The big reason why people write and use scripts is to save time. Sure, it takes time to write a sript but over the long haul the time saved should reap big rewards. What often amazes me is just how quickly the computer can process a page or many pages of code. Mind blowing!
To see how long it takes a script to run you can put the following at the top of the script:
set startTime to (current date)
Then put the following at the end:
set timeLapse to (current date) - startTime activate display alert ("Time lapsed: " & timeLapse)
Just for fun I recently put these lines on a script that produces an 11×17 calendar from a template: Twelve pages with twelve images and twelve tables. The script took a total of 18 seconds with most of the time I am sure in how long it took me to locate the folder of images to be placed.
One big time saver in an InDesign script that has a fair amount of work to do in a document is to hide the screen display. This eliminates the time it takes to update the display. Makes sense!
The following sample script hides the screen display when it opens or creates a document from a template selected by the user. (Note: Requires a template saved to a folder named Templates inside the InDesign application folder.)
set savePrompt to "Select folder and enter file name for save" try tell application "Adobe InDesign CC 2019" set appPath to file path as string set templateFolder to appPath & "templates" set templatePath to my getFile(templateFolder) set docRef to open file templatePath without showing window --statements to process the document then display the window tell docRef to make window --save the document set savePath to choose file name with prompt savePrompt save docRef to savePath without force save end tell on error errStr activate display alert ("Error: " & errStr) end try (*Returns path to file selected from folder identified by folderPath*) on getFile(folderPath) set fileList to list folder folderPath without invisibles set userResponse to choose from list fileList if userResponse is not false then set fileChosen to item 1 of userResponse return folderPath & ":" & fileChosen else error "User did not select a file" end if end getFile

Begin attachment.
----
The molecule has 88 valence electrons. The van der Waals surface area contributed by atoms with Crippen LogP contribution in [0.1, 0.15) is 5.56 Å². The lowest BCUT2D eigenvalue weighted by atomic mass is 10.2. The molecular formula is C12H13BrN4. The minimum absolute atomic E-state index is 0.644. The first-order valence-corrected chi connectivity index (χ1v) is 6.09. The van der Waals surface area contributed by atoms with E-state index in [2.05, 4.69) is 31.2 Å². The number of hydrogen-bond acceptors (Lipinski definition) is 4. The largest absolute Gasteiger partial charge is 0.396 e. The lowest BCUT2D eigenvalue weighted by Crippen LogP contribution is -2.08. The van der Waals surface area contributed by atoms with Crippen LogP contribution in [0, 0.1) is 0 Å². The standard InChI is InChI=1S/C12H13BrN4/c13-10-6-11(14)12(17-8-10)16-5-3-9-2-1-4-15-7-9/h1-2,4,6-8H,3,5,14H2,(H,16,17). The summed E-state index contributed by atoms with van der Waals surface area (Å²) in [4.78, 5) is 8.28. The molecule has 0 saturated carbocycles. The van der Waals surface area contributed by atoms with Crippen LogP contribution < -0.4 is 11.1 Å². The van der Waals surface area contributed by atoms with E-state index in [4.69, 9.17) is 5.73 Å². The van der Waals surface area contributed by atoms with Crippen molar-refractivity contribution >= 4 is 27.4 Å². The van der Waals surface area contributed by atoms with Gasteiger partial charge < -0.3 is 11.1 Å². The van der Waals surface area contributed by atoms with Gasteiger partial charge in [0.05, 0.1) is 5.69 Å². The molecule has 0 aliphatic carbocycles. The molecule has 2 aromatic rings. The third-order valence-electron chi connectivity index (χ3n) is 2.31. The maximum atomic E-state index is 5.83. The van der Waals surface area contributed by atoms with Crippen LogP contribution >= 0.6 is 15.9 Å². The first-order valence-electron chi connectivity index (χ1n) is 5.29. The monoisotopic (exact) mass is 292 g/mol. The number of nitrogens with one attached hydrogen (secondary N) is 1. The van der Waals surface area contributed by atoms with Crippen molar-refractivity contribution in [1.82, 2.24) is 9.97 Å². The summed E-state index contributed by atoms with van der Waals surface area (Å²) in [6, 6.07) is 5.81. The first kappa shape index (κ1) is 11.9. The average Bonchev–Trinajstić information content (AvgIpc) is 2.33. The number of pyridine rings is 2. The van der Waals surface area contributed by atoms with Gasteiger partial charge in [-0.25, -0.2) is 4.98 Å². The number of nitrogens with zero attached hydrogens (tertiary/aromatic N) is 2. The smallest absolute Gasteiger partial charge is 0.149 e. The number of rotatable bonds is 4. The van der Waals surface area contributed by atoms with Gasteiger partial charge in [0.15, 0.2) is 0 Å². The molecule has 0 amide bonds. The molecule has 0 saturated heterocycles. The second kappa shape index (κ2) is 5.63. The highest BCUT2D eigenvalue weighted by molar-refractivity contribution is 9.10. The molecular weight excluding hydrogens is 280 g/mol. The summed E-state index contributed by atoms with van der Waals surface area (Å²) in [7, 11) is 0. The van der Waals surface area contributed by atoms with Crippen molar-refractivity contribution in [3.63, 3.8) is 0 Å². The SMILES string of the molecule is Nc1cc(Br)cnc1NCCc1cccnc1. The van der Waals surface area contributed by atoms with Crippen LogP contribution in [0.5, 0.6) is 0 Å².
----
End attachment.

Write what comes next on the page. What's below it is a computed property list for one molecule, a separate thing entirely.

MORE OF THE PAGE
…Script is Working window
Interestingly, I have found very few scripts that would need this capability. This of course depends on the speed of the particular computer running the script. On the other hand, protecting a script from failing because of a user error is a more common issue.
The most common error a script needs to trap is the user clicking a Cancel button instead of performing the intended instruction. If nothing else, surround your script with a try/on error trap to catch this and any other user-centered error.
try --script statements on error errStr activate display alert ("Error: " & errStr) end try
One common error that pops up when a user gets distracted or otherwise takes longer than anticipated to respond is a timeout error.
…Timeout error display
Most commonly this happens when a choose method such as choose folder or choose file is issued within a tell statement to an application such as InDesign. In this instance, AppleScript, by default, gives the application statement 120 seconds for a response. For most purposes this is ample time, but to be safe you will want to extend the timeout to three minutes (or more) by surrounding problematic statements with a timeout block.
with timeout of 300 seconds --something the user might take a long time to do end timeout